No, I am not "OUT" once again. I have been under the weather for the last week and a half and saving all of my spare energy for skiing. During the times that I have not been either lying in bed or on the slopes, I have been working on diagnosing my illness thanks to this super-awesome toolkit my wife gave me for Christmas. I either have TB, a Wondering Spleen, or throat cancer according to this self-help kit. My doctor says I have a "cold"! I'll try to work on drilling this down a bit more whilst shredding the mega fresh gnar gnar on the hill tomorrow with the little Googan (turns out he has opted to call in sick to school tomorrow).

Monday, January 14, 2019

May on the MO

Another beautiful day here in the Bozone with little or next to nothing of actual importance really going on. I had a hard weekend of skiing with the kids, too stressful to recount here - or maybe it wasn't at all and that why it wasn't stressful other than watching both of them eat shit a time or two as their speeds may have exceeded their abilities to stop.

I'm starting to think about 2019 and life on the water. Although I am no longer going to be doing teh "Missouri Thing" in the spring, I am kind of booked up already so I may be squeezing in a few more days. Here are the details:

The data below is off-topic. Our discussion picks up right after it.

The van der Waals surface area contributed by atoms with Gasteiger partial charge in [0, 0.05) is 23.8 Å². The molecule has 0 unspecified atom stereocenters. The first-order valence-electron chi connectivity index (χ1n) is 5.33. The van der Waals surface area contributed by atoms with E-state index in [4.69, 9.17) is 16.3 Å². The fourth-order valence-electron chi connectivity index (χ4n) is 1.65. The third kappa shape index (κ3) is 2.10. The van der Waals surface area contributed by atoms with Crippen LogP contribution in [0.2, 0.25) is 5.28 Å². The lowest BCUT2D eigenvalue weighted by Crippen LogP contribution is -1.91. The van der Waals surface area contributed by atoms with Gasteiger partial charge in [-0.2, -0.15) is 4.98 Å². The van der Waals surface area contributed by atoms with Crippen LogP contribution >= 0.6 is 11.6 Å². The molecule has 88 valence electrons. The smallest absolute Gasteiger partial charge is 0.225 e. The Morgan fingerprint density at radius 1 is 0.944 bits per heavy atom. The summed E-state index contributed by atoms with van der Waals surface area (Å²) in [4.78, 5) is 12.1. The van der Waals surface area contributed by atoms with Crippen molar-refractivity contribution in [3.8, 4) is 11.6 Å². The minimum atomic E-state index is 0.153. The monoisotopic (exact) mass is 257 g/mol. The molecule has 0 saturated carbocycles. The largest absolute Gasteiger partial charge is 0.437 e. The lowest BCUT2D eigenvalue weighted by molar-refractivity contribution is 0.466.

“May on the Missouri River” is back once again for 2019 with Fins & Feathers of Bozeman’s fly fishing guide service. We will be heading up to Craig, Montana in late April, offering Missouri River guided fly fishing through Memorial Day weekend on the stretch of the Missouri River between Holter Dam and Cascade, Montana. Spring is the best time of year on the Missouri River to avoid crowds and get some serious numbers of wild trout in the 16”-20” range - with a few over 20” -  on a daily basis. Book your days soon as availability is limited in terms of both lodging and open guided dates.

Fins & Feathers of Bozeman’s fly fishing guides have been guiding fly anglers on the Missouri River since 2000 and fishing the river since 1992. We have fished it all throughout the year in high water, low water, bank to bank weeds, crowds, dirty water, and primetime conditions. Late April through late May is as close to  "home run timing" as there is up on the Missouri River, near Craig, Montana.